Now, let's talk a bit about the Skylanders Arena Mode. This mode features smaller modes that are broken down as such:
- Solo Survival Mode: While the kids were asleep in the house, I was able to jump on and enjoy Solo Survival Mode quite a bit. Basically, you've got multiple arenas to play in where waves of enemies come at you. Playing the first arena was a fun challenge, but by the second arena it became brutal work. Vicarious Visions doesn't hold back, which concerns me a bit when younger kids are playing this mode. I died twice on the second arena, and most of it was towards the end of the final match. It was incredibly frustrating to experience as an adult, so I'm not sure how kids are going to take to it.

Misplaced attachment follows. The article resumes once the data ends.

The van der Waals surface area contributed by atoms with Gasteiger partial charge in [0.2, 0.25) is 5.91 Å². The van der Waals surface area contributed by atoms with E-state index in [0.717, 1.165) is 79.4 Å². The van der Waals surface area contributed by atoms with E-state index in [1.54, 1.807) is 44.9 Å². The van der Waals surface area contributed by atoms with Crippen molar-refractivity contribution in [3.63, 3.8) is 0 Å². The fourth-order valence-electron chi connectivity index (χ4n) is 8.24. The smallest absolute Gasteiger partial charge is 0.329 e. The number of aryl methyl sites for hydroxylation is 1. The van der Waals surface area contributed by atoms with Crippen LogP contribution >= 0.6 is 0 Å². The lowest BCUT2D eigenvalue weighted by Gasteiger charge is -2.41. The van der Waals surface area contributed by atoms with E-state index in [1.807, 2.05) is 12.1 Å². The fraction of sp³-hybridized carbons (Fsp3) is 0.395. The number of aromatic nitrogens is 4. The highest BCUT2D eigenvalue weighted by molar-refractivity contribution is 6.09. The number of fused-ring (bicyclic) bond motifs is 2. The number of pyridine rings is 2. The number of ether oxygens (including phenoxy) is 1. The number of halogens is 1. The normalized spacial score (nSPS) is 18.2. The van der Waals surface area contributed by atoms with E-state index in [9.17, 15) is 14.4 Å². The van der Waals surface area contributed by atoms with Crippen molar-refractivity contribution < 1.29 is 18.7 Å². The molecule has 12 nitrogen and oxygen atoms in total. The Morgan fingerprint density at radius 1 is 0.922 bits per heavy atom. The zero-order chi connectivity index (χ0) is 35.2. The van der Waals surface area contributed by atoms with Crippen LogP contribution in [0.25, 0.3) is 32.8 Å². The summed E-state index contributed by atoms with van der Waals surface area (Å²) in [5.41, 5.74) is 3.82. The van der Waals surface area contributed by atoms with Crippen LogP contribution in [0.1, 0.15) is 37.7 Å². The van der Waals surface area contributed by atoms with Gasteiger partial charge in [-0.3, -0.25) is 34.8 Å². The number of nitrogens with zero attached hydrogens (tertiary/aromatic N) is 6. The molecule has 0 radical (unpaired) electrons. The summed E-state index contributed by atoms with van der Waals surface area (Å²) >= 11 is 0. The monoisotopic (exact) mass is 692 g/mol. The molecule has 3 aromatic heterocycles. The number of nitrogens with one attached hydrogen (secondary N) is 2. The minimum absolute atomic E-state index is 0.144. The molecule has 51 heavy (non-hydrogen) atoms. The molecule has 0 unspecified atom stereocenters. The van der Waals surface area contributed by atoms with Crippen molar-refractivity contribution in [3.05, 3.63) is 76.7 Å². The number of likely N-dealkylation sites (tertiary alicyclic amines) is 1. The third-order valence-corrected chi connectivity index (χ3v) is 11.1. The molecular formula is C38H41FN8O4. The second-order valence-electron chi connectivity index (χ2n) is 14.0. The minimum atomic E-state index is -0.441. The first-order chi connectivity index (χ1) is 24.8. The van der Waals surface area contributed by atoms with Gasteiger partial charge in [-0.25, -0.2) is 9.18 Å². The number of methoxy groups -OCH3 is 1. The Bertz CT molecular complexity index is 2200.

- Team Survival Mode: It's just like Solo Survival mode in arena, except you're playing with a second player. It's so much like solo that the enemies actually don't increase in abundance, so the game doesn't compensate for the extra help. Is that okay? You'll think it's easy for the first two rounds, but that final round will be brutal regardless of player count. For the kids, it's a great way to get help with completing levels in arena.
- Rival Mode: Rival mode is fun, but a little anti-climatic, as you simply have to kill more enemies than your teammate. The more enemies you take out, the better your score will be and whoever has the most points at the end of the match wins. It's just a slightly modified version of Team Survival mode.